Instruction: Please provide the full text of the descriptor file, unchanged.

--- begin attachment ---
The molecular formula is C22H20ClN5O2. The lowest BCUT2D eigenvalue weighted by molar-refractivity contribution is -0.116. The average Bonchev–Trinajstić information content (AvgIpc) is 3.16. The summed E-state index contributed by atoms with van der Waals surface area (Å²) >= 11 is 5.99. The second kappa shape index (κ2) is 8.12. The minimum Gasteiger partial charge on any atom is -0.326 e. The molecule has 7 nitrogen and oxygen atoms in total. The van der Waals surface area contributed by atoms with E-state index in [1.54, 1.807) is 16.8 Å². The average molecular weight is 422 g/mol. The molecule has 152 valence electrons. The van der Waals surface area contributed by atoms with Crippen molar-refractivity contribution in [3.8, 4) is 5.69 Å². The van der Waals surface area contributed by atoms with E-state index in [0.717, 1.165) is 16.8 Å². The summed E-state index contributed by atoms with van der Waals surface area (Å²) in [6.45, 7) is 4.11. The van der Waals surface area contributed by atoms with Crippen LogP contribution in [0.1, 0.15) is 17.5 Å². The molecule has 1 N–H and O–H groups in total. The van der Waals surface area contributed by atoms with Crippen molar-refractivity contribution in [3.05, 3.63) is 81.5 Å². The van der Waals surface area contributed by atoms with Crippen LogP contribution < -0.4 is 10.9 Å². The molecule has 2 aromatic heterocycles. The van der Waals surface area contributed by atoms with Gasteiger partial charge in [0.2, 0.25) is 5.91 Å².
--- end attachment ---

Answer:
The molecular formula is C22H20ClN5O2. The lowest BCUT2D eigenvalue weighted by molar-refractivity contribution is -0.116. The average Bonchev–Trinajstić information content (AvgIpc) is 3.16. The summed E-state index contributed by atoms with van der Waals surface area (Å²) >= 11 is 5.99. The second kappa shape index (κ2) is 8.12. The minimum Gasteiger partial charge on any atom is -0.326 e. The molecule has 7 nitrogen and oxygen atoms in total. The van der Waals surface area contributed by atoms with E-state index in [1.54, 1.807) is 16.8 Å². The average molecular weight is 422 g/mol. The molecule has 152 valence electrons. The van der Waals surface area contributed by atoms with Crippen molar-refractivity contribution in [3.8, 4) is 5.69 Å². The van der Waals surface area contributed by atoms with E-state index in [0.717, 1.165) is 16.8 Å². The summed E-state index contributed by atoms with van der Waals surface area (Å²) in [6.45, 7) is 4.11. The van der Waals surface area contributed by atoms with Crippen LogP contribution in [0.1, 0.15) is 17.5 Å². The molecule has 1 N–H and O–H groups in total. The van der Waals surface area contributed by atoms with Crippen molar-refractivity contribution in [3.05, 3.63) is 81.5 Å². The van der Waals surface area contributed by atoms with Crippen LogP contribution < -0.4 is 10.9 Å². The molecule has 2 aromatic heterocycles. The van der Waals surface area contributed by atoms with Gasteiger partial charge in [0.2, 0.25) is 5.91 Å².